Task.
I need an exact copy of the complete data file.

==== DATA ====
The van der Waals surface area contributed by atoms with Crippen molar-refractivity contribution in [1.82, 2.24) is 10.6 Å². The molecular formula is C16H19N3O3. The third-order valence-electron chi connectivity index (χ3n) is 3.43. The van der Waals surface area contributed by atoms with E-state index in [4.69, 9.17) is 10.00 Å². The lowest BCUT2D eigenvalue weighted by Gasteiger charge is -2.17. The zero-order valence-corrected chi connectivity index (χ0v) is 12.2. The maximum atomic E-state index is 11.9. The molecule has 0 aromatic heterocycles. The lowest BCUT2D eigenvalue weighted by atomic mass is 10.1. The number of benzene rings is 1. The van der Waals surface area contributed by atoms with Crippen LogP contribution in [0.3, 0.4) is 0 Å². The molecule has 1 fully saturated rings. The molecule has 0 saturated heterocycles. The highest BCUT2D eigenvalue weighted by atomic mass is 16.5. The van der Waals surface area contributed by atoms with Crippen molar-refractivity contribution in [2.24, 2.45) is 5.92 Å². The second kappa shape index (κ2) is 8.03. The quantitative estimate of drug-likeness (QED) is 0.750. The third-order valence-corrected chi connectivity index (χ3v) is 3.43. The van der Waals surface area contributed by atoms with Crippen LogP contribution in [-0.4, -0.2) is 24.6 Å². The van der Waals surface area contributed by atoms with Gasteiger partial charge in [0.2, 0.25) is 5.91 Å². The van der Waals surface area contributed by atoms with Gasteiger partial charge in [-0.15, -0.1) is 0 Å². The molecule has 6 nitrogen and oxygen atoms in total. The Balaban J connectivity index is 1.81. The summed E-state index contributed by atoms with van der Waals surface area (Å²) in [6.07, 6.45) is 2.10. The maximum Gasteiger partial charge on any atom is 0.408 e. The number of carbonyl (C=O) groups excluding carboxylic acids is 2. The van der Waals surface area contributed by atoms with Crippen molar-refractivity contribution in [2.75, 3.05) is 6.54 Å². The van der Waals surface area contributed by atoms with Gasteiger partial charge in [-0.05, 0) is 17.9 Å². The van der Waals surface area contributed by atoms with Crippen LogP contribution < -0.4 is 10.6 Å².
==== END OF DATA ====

The van der Waals surface area contributed by atoms with Crippen molar-refractivity contribution in [1.82, 2.24) is 10.6 Å². The molecular formula is C16H19N3O3. The third-order valence-electron chi connectivity index (χ3n) is 3.43. The van der Waals surface area contributed by atoms with E-state index in [4.69, 9.17) is 10.00 Å². The lowest BCUT2D eigenvalue weighted by Gasteiger charge is -2.17. The zero-order valence-corrected chi connectivity index (χ0v) is 12.2. The maximum atomic E-state index is 11.9. The molecule has 0 aromatic heterocycles. The lowest BCUT2D eigenvalue weighted by atomic mass is 10.1. The number of benzene rings is 1. The van der Waals surface area contributed by atoms with Crippen LogP contribution in [0.3, 0.4) is 0 Å². The molecule has 1 fully saturated rings. The molecule has 0 saturated heterocycles. The highest BCUT2D eigenvalue weighted by atomic mass is 16.5. The van der Waals surface area contributed by atoms with Crippen molar-refractivity contribution in [2.24, 2.45) is 5.92 Å². The second kappa shape index (κ2) is 8.03. The quantitative estimate of drug-likeness (QED) is 0.750. The third-order valence-corrected chi connectivity index (χ3v) is 3.43. The van der Waals surface area contributed by atoms with Crippen LogP contribution in [-0.4, -0.2) is 24.6 Å². The van der Waals surface area contributed by atoms with Gasteiger partial charge in [0.2, 0.25) is 5.91 Å². The van der Waals surface area contributed by atoms with Gasteiger partial charge in [-0.15, -0.1) is 0 Å². The molecule has 6 nitrogen and oxygen atoms in total. The Balaban J connectivity index is 1.81. The summed E-state index contributed by atoms with van der Waals surface area (Å²) in [6.07, 6.45) is 2.10. The maximum Gasteiger partial charge on any atom is 0.408 e. The number of carbonyl (C=O) groups excluding carboxylic acids is 2. The van der Waals surface area contributed by atoms with Crippen molar-refractivity contribution in [2.75, 3.05) is 6.54 Å². The van der Waals surface area contributed by atoms with Gasteiger partial charge in [-0.05, 0) is 17.9 Å². The van der Waals surface area contributed by atoms with Crippen LogP contribution < -0.4 is 10.6 Å².